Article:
St. Vincent and the Grenadines are 32 islands located in the southern Caribbean. The main island, St. Vincent, is only 16 miles long and a little over 9 miles wide. The main island is also volcanic and quite mountainous. These islands offer eco-adventures like hiking, swimming, and camping, scuba diving, yachting, sailing, paddle boarding, and so much more! See my travel stories about St. Vincent here and here.
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St. Vincent and the Grenadines:
Facts and Figures
Population: About 110,000
Official Language: English
Currency: Eastern Caribbean Dollars (EC), although some places will also accept US dollars. Check the exchange rates with your local currency.
Time zone: GMT -4
Telephone: The country code for SVG is +1784
Visa: No visa is required for most countries, but check with your government.
Interesting rule: Visitors to St. Vincent may not bring or wear any camouflage clothing.
Tropical climate, which means hot and humid for most of the year. From the official website: “We enjoy a tropical climate with the hottest and most humid months between June and September when temperatures reach an average high of 30°C (86°F). The most popular months to visit are between December and May when the climate is more comfortable, though trade winds provide a welcome breeze all year round. The driest months are between January and May and the wettest month is July. There is a theoretical risk of hurricanes between July and November though they usually pass to the north of our islands.”
Getting to St. Vincent
The T. Joshua Airport on St. Vincent is the major airport that the islands share. Many flights will stop in Barbados or Trinidad so that you enter the island on a smaller plane. You can also arrive by cruise ship or boat.
Health and safety
The emergency number in St. Vincent is 911. Make sure you have travel health insurance, you may need to be evacuated off the island in the event of a serious sickness or injury. Avoid getting bitten by mosquitos by wearing bug spray, covering up with clothing at night, and avoiding puddles and other still water. Crime is a problem on St. Vincent so don’t wear expensive jewelry or carry around a lot of cash. Make sure your accomdation is secure when you turn in for the night.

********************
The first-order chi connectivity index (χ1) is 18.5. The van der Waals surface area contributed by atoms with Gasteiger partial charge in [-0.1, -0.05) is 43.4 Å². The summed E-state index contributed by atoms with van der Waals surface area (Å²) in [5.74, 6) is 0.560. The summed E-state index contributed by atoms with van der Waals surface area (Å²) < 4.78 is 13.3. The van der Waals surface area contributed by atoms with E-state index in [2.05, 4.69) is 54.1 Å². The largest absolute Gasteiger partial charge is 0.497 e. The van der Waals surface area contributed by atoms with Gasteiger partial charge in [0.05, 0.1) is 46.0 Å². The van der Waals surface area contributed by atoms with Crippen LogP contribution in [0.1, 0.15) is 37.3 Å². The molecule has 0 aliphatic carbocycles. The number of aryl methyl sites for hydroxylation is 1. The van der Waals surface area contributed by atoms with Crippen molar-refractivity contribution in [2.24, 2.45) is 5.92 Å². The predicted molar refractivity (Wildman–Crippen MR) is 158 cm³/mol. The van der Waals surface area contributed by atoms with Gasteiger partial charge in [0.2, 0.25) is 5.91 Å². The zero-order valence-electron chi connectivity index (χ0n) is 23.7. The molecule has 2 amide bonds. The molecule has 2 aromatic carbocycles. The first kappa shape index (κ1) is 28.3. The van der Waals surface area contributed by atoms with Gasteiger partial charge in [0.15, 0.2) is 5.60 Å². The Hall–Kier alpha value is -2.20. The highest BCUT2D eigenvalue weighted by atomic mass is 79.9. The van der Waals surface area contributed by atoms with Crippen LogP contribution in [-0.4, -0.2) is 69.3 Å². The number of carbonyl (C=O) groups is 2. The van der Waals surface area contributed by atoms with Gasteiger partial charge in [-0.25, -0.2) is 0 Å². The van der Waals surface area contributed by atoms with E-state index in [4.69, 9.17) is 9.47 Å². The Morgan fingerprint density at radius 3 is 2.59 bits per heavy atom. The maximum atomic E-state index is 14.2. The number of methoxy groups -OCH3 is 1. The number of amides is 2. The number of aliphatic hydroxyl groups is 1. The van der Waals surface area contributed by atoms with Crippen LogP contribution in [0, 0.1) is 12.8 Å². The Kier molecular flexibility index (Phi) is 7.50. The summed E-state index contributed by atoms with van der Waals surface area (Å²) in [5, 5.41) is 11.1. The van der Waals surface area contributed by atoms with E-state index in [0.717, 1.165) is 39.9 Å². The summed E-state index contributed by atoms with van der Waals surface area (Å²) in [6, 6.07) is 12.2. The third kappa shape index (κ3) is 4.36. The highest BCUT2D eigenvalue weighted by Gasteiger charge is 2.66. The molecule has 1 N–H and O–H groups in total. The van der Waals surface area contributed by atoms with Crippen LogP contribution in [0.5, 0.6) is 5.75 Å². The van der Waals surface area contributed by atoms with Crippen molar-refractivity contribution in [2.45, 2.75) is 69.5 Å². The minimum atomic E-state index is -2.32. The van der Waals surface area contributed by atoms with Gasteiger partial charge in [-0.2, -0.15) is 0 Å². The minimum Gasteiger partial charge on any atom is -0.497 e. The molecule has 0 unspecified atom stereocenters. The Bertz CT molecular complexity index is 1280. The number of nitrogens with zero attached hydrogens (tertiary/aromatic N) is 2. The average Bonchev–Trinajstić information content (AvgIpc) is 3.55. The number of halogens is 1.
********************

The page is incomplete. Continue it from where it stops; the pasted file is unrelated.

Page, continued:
Where to stay
There are now a ton of AirBnbs around St. Vincent and the Grenadines catering to all budgets. Staying on the main island can be very affordable, although there are some more expensive full-service options for visitors looking to splurge.
Food and drink
The national dish of St. Vincent is roasted breadfruit & fried jackfish. Some of the staples of Vincentian cuisine include arrowroot, bananas, sweet potatoes, salted fish, queen conch, lobster, curried goat, callaloo soup, and lots of varieties of locally-caught fish: mahi mahi, tuna, bonito, kingfish, jackfish, snapper, flying fish and marlin. A local beer called Hairoun is made on the island, as well as a sweet punch made with local Sunset Rum. Take a Vincentian cooking lesson with a local and learn to cook Callaloo Soup with a Lonely Planet guide.